This preparation was partly inspired by a chile-roasted cauliflower dish in Ottolenghi’s latest cookbook, Flavor. It looked so good when I first flipped through the book that I hadn’t gotten it out of my mind. And yet I knew at first glance I needed a few more pantry items to make it, so I never looked at it again, being busy. Then recently I got it in my head to roast cauliflower steaks. I had a big head of cauliflower and I wanted to know once and for all if the stems would cook through in the oven before the florets turned to mush. So I cut one-inch slabs and rubbed them with oil and smoked paprika, roasted at high heat for a bit, and then smeared them with a mixture of tomato paste, olive oil, more smoked paprika and a bit of chile paste and garlic. Then I kept roasting until everything was quite toasty.

Aside from a very yummy result, the stems did cook through, and while the rest of the cauliflower is quite tender at that point, the texture is still pleasing because the edges and tips are crisped (aka oven-fried). So on balance, after now making this again (the first time with Fly By Jing chili crisp, the second time with Asian chili-garlic paste), we give it four thumbs up. Which means we loved it. That said, I welcome you to play around with this and see how it works for you — whether you want more chile, or less roasting time. I’m afraid some of you might want less olive oil, but we would have to fight about that.

For this I used a dark nonstick baking sheet (one I don’t normally use), thinking it might induce some further crisping, but I think any heavy-duty baking sheet would do. You can serve these straight off the sheet pan or arranged with a bit of yogurt and lime on top. These would make a wonderful side for lamb.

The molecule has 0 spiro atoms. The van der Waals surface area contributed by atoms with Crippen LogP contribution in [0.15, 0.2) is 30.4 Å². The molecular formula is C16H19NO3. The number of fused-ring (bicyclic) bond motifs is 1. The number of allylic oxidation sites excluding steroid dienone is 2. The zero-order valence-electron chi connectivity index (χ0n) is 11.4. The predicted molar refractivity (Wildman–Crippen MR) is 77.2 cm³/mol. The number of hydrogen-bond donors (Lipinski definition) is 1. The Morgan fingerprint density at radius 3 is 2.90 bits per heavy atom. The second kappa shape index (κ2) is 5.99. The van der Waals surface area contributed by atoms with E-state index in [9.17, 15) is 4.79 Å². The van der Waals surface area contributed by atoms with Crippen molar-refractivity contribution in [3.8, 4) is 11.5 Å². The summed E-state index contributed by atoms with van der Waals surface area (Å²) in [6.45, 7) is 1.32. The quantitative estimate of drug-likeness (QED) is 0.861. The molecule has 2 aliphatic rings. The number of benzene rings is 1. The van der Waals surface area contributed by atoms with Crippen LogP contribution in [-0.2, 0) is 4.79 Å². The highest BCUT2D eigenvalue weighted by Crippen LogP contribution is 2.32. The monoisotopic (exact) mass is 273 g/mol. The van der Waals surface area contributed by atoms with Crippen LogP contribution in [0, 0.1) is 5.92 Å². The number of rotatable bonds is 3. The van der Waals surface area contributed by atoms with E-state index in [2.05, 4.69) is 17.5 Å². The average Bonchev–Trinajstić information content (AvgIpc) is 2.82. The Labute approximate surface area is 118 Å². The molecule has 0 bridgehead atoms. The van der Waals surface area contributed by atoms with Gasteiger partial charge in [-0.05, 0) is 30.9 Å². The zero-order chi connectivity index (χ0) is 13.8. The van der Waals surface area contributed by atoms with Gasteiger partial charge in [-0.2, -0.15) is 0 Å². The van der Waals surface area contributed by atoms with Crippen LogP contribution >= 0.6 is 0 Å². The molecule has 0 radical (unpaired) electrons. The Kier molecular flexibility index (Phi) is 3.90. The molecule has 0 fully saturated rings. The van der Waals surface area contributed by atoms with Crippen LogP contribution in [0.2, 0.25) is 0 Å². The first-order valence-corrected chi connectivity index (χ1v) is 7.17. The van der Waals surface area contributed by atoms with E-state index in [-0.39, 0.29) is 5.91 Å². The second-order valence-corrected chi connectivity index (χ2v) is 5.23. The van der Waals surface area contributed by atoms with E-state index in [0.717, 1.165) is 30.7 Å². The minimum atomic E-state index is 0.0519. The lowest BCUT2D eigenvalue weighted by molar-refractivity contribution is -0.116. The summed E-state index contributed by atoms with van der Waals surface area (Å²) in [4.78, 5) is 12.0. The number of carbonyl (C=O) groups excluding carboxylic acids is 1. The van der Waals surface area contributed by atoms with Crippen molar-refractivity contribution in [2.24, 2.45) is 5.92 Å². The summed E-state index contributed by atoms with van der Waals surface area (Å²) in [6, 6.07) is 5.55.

Serves 2 to 3 as a side dish

  • 1 very large head cauliflower (about 3 pounds)
  • ½ cup to 2/3 cup olive oil
  • 1 teaspoon plus ¼ teaspoon smoked paprika
  • Kosher salt
  • 3 tablespoons tomato paste
  • 1 garlic clove, chopped
  • 1 teaspoon balsamic vinegar
  • ½ teaspoon Asian chili-garlic paste (or 1 to 2 teaspoons chile crisp)


1. Heat the oven to 425 degrees F. (If your oven tends to run cool, turn it up to 450 degrees F. Higher heat is good in this recipe.) Trim the outer leaves from the cauliflower and trim just the bottom of the stem. Set the cauliflower stem-side-down on a cutting board and slice it crosswise into slabs (or steaks) about 1-inch thick. The cauliflower on the ends will not hold together; gather and reserve that to use another night. You should have 5 or 6 good slabs of cauliflower to roast.

2. Arrange the cauliflower on a heavy-duty rimmed baking sheet (nonstick if you have it). (Don’t worry if some of the steaks fall apart, just piece them back together on the sheet tray.) Using a pastry brush, dab and brush about 2 to 3 tablespoons of olive oil (or enough to cover) over the top of the slabs. Combine the 1 teaspoon smoked paprika with 1 teaspoon salt and sprinkle half of that over the tops of the cauliflower slabs. Carefully turn the slabs over, brush the new topsides with 2 to 3 tablespoons olive oil, and season with the remaining smoked paprika-salt mix.

3. Roast for 25 minutes. Meanwhile, combine the tomato paste, 3 tablespoons olive oil, the chopped garlic, the balsamic vinegar, the chile paste or chile crisp, ¼ teaspoon smoked paprika and ¼ teaspoon kosher salt. Stir to make a loose paste. Remove the pan from the oven and spoon or brush the tomato mixture all over the tops of the cauliflower slabs.

4. Return the pan (rotating it so what was in the back will now be in front) to the oven and cook for about another 20 minutes, until the edges and tips of the cauliflower are dark brown (some smaller pieces will be very darkened). Serve warm right away. (Thec cauliflower is still good at room temperature, too!)

Susie Middleton